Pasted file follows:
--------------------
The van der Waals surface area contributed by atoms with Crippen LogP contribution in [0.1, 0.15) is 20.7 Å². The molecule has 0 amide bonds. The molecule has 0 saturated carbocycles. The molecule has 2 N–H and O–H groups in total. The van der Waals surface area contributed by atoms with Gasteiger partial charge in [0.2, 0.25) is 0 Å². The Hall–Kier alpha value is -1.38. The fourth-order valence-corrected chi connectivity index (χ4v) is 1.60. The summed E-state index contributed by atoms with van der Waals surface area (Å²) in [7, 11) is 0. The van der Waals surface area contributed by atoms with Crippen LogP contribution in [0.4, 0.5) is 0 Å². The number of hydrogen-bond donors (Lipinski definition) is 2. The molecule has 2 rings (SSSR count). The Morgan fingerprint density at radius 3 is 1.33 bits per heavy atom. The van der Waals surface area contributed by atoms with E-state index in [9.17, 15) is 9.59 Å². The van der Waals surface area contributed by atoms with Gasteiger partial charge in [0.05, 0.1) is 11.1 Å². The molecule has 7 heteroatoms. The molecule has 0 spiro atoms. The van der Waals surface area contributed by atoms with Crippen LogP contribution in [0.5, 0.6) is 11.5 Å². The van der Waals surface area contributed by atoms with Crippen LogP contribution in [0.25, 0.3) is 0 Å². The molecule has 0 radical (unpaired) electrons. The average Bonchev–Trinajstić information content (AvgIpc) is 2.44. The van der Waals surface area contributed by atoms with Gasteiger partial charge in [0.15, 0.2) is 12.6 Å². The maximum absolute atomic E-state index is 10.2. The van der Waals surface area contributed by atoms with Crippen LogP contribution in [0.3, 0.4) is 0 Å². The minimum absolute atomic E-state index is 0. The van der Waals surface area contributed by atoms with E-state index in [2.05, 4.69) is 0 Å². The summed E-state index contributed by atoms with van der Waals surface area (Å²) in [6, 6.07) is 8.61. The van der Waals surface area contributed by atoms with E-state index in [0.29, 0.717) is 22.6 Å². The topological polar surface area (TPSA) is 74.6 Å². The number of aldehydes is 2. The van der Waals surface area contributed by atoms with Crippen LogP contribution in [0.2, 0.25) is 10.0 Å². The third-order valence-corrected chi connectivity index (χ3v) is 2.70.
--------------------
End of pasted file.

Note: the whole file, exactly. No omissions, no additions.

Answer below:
The van der Waals surface area contributed by atoms with Crippen LogP contribution in [0.1, 0.15) is 20.7 Å². The molecule has 0 amide bonds. The molecule has 0 saturated carbocycles. The molecule has 2 N–H and O–H groups in total. The van der Waals surface area contributed by atoms with Gasteiger partial charge in [0.2, 0.25) is 0 Å². The Hall–Kier alpha value is -1.38. The fourth-order valence-corrected chi connectivity index (χ4v) is 1.60. The summed E-state index contributed by atoms with van der Waals surface area (Å²) in [7, 11) is 0. The van der Waals surface area contributed by atoms with Crippen LogP contribution in [0.4, 0.5) is 0 Å². The number of hydrogen-bond donors (Lipinski definition) is 2. The molecule has 2 rings (SSSR count). The Morgan fingerprint density at radius 3 is 1.33 bits per heavy atom. The van der Waals surface area contributed by atoms with E-state index in [9.17, 15) is 9.59 Å². The van der Waals surface area contributed by atoms with Gasteiger partial charge in [0.05, 0.1) is 11.1 Å². The molecule has 7 heteroatoms. The molecule has 0 spiro atoms. The van der Waals surface area contributed by atoms with Crippen LogP contribution in [0.5, 0.6) is 11.5 Å². The van der Waals surface area contributed by atoms with Crippen LogP contribution in [0.25, 0.3) is 0 Å². The molecule has 0 radical (unpaired) electrons. The average Bonchev–Trinajstić information content (AvgIpc) is 2.44. The van der Waals surface area contributed by atoms with Gasteiger partial charge in [0.15, 0.2) is 12.6 Å². The maximum absolute atomic E-state index is 10.2. The van der Waals surface area contributed by atoms with Crippen LogP contribution in [0.3, 0.4) is 0 Å². The minimum absolute atomic E-state index is 0. The van der Waals surface area contributed by atoms with E-state index in [2.05, 4.69) is 0 Å². The summed E-state index contributed by atoms with van der Waals surface area (Å²) in [6, 6.07) is 8.61. The van der Waals surface area contributed by atoms with E-state index in [0.29, 0.717) is 22.6 Å². The topological polar surface area (TPSA) is 74.6 Å². The number of aldehydes is 2. The van der Waals surface area contributed by atoms with Crippen LogP contribution in [0.2, 0.25) is 10.0 Å². The third-order valence-corrected chi connectivity index (χ3v) is 2.70.